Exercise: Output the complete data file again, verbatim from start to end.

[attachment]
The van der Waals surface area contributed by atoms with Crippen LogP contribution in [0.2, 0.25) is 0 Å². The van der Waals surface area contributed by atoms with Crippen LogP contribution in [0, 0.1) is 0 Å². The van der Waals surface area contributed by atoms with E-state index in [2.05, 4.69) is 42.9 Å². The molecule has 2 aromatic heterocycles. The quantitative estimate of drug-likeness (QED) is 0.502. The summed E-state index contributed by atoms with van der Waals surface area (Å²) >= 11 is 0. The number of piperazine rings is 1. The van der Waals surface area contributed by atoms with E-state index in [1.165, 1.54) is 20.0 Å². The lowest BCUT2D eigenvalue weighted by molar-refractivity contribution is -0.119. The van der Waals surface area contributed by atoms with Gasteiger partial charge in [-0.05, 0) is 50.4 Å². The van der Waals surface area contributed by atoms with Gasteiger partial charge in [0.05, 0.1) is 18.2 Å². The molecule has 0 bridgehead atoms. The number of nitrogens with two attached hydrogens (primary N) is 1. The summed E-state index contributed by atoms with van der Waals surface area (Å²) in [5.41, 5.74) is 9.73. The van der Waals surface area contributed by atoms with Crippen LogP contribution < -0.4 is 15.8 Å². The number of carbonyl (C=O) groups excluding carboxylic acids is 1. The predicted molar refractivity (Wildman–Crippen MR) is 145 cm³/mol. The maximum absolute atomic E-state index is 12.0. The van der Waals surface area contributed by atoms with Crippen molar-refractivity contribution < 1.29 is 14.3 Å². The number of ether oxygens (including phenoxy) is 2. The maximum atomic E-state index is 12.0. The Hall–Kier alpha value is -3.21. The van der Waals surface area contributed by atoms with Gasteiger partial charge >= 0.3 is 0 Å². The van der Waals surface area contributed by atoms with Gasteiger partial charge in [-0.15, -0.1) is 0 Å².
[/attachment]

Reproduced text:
The van der Waals surface area contributed by atoms with Crippen LogP contribution in [0.2, 0.25) is 0 Å². The van der Waals surface area contributed by atoms with Crippen LogP contribution in [0, 0.1) is 0 Å². The van der Waals surface area contributed by atoms with E-state index in [2.05, 4.69) is 42.9 Å². The molecule has 2 aromatic heterocycles. The quantitative estimate of drug-likeness (QED) is 0.502. The summed E-state index contributed by atoms with van der Waals surface area (Å²) >= 11 is 0. The number of piperazine rings is 1. The van der Waals surface area contributed by atoms with E-state index in [1.165, 1.54) is 20.0 Å². The lowest BCUT2D eigenvalue weighted by molar-refractivity contribution is -0.119. The van der Waals surface area contributed by atoms with Gasteiger partial charge in [-0.05, 0) is 50.4 Å². The van der Waals surface area contributed by atoms with Gasteiger partial charge in [0.05, 0.1) is 18.2 Å². The molecule has 0 bridgehead atoms. The number of nitrogens with two attached hydrogens (primary N) is 1. The summed E-state index contributed by atoms with van der Waals surface area (Å²) in [5.41, 5.74) is 9.73. The van der Waals surface area contributed by atoms with Crippen LogP contribution < -0.4 is 15.8 Å². The number of carbonyl (C=O) groups excluding carboxylic acids is 1. The predicted molar refractivity (Wildman–Crippen MR) is 145 cm³/mol. The maximum absolute atomic E-state index is 12.0. The van der Waals surface area contributed by atoms with Crippen molar-refractivity contribution < 1.29 is 14.3 Å². The number of ether oxygens (including phenoxy) is 2. The maximum atomic E-state index is 12.0. The Hall–Kier alpha value is -3.21. The van der Waals surface area contributed by atoms with Gasteiger partial charge >= 0.3 is 0 Å². The van der Waals surface area contributed by atoms with Gasteiger partial charge in [-0.15, -0.1) is 0 Å².